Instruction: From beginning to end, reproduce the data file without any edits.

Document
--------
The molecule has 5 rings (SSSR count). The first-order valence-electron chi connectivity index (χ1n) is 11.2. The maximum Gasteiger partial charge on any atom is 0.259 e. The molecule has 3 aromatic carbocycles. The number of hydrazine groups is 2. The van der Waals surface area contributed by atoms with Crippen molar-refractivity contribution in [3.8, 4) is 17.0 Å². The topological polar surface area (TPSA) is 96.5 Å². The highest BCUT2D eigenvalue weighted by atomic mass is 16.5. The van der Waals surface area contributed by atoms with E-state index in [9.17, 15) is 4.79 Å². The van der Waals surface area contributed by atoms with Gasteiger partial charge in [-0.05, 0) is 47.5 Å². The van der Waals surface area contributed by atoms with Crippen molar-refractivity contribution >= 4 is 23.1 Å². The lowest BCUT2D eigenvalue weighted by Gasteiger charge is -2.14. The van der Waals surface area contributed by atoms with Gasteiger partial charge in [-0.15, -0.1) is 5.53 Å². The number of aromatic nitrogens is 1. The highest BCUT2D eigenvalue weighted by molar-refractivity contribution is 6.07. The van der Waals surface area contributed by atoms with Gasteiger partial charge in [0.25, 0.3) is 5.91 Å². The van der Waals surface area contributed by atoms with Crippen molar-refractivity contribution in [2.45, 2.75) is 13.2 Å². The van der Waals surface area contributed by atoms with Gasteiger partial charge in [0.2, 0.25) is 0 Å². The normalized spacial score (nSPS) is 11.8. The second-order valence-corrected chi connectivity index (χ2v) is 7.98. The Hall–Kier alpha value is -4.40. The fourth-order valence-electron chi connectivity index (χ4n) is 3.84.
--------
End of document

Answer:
The molecule has 5 rings (SSSR count). The first-order valence-electron chi connectivity index (χ1n) is 11.2. The maximum Gasteiger partial charge on any atom is 0.259 e. The molecule has 3 aromatic carbocycles. The number of hydrazine groups is 2. The van der Waals surface area contributed by atoms with Crippen molar-refractivity contribution in [3.8, 4) is 17.0 Å². The topological polar surface area (TPSA) is 96.5 Å². The highest BCUT2D eigenvalue weighted by atomic mass is 16.5. The van der Waals surface area contributed by atoms with E-state index in [9.17, 15) is 4.79 Å². The van der Waals surface area contributed by atoms with Gasteiger partial charge in [-0.05, 0) is 47.5 Å². The van der Waals surface area contributed by atoms with Crippen molar-refractivity contribution >= 4 is 23.1 Å². The lowest BCUT2D eigenvalue weighted by Gasteiger charge is -2.14. The van der Waals surface area contributed by atoms with Gasteiger partial charge in [-0.15, -0.1) is 5.53 Å². The number of aromatic nitrogens is 1. The highest BCUT2D eigenvalue weighted by molar-refractivity contribution is 6.07. The van der Waals surface area contributed by atoms with Gasteiger partial charge in [0.25, 0.3) is 5.91 Å². The van der Waals surface area contributed by atoms with Crippen molar-refractivity contribution in [2.45, 2.75) is 13.2 Å². The van der Waals surface area contributed by atoms with Gasteiger partial charge in [0.2, 0.25) is 0 Å². The normalized spacial score (nSPS) is 11.8. The second-order valence-corrected chi connectivity index (χ2v) is 7.98. The Hall–Kier alpha value is -4.40. The fourth-order valence-electron chi connectivity index (χ4n) is 3.84.